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Birmingham 1963: How a Photograph Rallied Civil Rights Support
Birmingham 1963: How a Photograph Rallied Civil Rights Support
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Reviewed Titles Award Winners

Birmingham 1963: How a Photograph Rallied Civil Rights Support

In May 1963 news photographer Charles Moore was on hand to document the Children’s Crusade, a civil rights protest. But the photographs he took that day did more than document an event; they helped change history. His photograph of a trio of African-American teenagers being slammed against a building by a blast of water from a fire hose was especially powerful. The image of this brutal treatment turned Americans into witnesses at a time when hate and prejudice were on trial. It helped rally the civil rights movement and energized the public, making civil rights a national problem needing a national solution. And it paved the way for Congress to finally pass laws to give citizens equal rights regardless of the color of their skin.

PublisherCompass Point Books
Age Level10-12 Years
Reading LevelGrades 5-7
SubjectHobbies & Crafts, Social Issues, History
Trim Size9 1/4 x 10 1/4
Page Count64


VOYA - Lucy Schall

"In a creative and engaging exploration of history, this Captured History series uses an iconic photograph in each volume to introduce the reader to a significant event, the photographer, and the object of the photograph. Birmingham 1963 centers on the con" - VOYA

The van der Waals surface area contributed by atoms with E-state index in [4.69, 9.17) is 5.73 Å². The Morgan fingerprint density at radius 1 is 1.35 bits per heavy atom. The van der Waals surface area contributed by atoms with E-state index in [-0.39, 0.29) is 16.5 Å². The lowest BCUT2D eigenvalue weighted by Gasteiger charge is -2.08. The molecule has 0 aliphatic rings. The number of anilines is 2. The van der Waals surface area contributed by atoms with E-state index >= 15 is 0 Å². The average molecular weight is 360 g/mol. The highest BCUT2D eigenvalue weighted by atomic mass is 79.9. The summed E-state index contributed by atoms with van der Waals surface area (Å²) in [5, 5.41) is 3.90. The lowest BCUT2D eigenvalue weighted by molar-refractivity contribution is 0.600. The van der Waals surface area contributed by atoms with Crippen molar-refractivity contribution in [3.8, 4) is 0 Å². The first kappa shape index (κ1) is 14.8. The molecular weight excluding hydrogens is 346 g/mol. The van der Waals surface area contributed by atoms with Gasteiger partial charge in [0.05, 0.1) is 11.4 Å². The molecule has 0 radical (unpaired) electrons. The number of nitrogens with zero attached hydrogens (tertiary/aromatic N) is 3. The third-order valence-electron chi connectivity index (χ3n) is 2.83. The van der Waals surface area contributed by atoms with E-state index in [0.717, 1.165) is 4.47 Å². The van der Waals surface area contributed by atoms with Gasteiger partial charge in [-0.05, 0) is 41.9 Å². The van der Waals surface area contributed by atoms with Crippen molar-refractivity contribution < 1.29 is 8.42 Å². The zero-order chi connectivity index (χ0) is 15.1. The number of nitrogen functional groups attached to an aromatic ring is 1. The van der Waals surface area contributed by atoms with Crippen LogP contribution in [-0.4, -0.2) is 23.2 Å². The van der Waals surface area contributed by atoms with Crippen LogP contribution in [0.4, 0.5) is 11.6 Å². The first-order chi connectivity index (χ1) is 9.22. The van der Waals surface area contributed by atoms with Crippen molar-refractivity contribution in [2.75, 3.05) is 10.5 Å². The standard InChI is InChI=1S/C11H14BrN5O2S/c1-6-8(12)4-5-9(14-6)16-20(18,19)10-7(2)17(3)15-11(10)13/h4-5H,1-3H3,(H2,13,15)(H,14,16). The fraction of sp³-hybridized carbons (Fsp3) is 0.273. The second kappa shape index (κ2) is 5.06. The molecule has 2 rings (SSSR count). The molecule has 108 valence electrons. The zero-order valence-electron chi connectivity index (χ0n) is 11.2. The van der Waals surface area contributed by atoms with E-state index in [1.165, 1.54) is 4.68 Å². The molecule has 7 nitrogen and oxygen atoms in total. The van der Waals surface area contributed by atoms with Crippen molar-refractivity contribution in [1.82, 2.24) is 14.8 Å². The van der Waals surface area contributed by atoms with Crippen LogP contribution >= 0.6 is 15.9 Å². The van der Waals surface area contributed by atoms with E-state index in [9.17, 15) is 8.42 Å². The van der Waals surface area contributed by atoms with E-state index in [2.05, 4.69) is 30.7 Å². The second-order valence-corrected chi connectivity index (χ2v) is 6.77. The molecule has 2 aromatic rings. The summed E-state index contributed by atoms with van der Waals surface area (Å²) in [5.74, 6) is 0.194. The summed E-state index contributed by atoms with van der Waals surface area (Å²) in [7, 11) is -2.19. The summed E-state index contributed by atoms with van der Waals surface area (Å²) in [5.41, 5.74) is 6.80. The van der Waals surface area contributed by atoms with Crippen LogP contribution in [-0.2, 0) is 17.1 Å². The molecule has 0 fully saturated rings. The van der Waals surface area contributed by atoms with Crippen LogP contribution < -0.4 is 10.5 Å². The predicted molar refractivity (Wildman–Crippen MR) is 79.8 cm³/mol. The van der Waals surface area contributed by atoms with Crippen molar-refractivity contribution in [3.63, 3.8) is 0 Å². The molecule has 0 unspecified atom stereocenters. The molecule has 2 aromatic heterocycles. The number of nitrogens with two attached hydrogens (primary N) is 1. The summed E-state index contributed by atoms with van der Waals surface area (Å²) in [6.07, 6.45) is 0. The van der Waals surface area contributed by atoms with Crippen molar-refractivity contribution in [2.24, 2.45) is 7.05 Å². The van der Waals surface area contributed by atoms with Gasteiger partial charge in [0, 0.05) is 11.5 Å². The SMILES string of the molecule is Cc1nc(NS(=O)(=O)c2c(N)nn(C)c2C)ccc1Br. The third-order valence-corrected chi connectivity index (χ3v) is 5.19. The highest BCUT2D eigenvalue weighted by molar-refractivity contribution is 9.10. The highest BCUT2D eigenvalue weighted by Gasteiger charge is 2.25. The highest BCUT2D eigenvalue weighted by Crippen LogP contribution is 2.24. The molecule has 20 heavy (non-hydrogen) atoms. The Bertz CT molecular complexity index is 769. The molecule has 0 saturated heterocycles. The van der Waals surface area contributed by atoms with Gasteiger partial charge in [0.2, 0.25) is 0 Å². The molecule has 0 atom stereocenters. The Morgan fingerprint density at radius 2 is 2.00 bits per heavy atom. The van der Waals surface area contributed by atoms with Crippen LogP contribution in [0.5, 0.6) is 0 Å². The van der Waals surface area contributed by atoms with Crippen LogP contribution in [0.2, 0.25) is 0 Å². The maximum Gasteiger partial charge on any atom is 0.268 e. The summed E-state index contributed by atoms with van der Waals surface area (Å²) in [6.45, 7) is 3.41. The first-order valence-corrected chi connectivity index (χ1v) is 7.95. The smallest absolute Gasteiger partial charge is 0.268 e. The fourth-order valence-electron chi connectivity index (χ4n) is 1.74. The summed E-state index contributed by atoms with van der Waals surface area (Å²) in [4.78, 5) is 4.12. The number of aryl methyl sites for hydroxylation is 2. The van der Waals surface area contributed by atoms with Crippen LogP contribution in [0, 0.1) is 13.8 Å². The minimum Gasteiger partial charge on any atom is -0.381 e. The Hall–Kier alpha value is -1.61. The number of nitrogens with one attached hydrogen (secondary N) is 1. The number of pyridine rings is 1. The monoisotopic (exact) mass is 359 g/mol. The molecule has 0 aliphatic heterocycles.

August 1, 2011

School Library Journal - Mary Mueller, Rolla Public Schools, Rolla, MO

"Occasionally, a single photograph becomes the emblematic image that defines an era, and this quality series tells the stories of four of those iconic pictures. Each book places its subject photo in historical context, profiles the photographer, describes" - School Library Journal

April 1, 2011


Neither a Borrower blog - Ms Kathleen

"With insightful, historical media analysis, Tougas tells the story behind one of LIFE Magazine’s “Great Pictures of the Century.” . . . .would be excellent studies for individual or group presentations in a US history or social studies class, shedding l" - Neither a Borrower blog

May 8, 2013

Library Media Connection - Suzanne Lay, Educational Reviewer, Houston County, Georgia

"This series shows how a single photograph defined a historical moment. Each book is devoted to one photo that not only caught history, but introduces the student to the background and consequences of the time period. In Migrant Mother the photo is by Do" - Library Media Connection

October 1, 2011



Pennsylvania School Librarians Association

Each entry examines a historical event in the context of an iconic and instantly recognizable photograph (e.g., migrant mother in the Great Depression, raising of the American flag at Iwo Jima). The books discuss how the photograph (and other photograph

April 1, 2012

Shelley Tougas

Shelley Tougas

Shelley Tougas worked in journalism and public relations before writing children’s books. She is the author of Little Rock Girl 1957: How a Photograph Changed the Fight for Integration, which was among Booklist’s 2011 Top Ten Editors’ Choices. Shelley lives, writes, and reads in North Mankato, Minnesota.

Go to the Author’s Page →